On The Tempests Of Misery

The Roman writer Aelian, in his Varia Historia (X.5) credits the following parable to Aesop the Phrygian, although I have never heard it mentioned in collections of his stories.  He said that a pig squeals when it is touched by man for a good reason:  it does not produce fur or milk for human use, as a goat or sheep, and has nothing to offer except its own meat. 

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In Trying To Avoid One Harm, You May Cause A Worse One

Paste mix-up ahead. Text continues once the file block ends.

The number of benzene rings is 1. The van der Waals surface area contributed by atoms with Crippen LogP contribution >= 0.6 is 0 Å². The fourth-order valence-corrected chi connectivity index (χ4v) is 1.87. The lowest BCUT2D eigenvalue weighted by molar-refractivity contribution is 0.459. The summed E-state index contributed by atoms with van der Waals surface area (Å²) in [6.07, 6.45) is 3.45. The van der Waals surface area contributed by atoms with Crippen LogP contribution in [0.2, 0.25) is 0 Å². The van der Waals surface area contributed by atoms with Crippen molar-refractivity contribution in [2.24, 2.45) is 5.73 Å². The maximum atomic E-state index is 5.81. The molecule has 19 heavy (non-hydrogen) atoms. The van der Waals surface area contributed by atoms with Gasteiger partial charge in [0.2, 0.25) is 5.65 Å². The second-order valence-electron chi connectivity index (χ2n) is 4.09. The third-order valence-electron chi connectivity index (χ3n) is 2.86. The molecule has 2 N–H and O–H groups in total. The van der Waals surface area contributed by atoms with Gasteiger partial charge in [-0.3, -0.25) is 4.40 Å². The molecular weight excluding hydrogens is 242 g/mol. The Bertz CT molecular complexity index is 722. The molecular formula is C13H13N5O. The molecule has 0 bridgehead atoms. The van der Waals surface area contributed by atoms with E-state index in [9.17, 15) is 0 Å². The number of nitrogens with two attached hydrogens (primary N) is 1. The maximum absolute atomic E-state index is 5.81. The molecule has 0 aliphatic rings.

Aesop tells the following tale called “The Son and the Painted Lion.”  A fearful old man was worried about his robust son’s enthusiasm for hunting wild game.  He imagined that the son’s courage might go too far, and result in serious bodily injury or death.  So he did everything he could to shelter and sequester his son; yet his fears grew constantly, even reaching the point where he began to dream about possible disasters.

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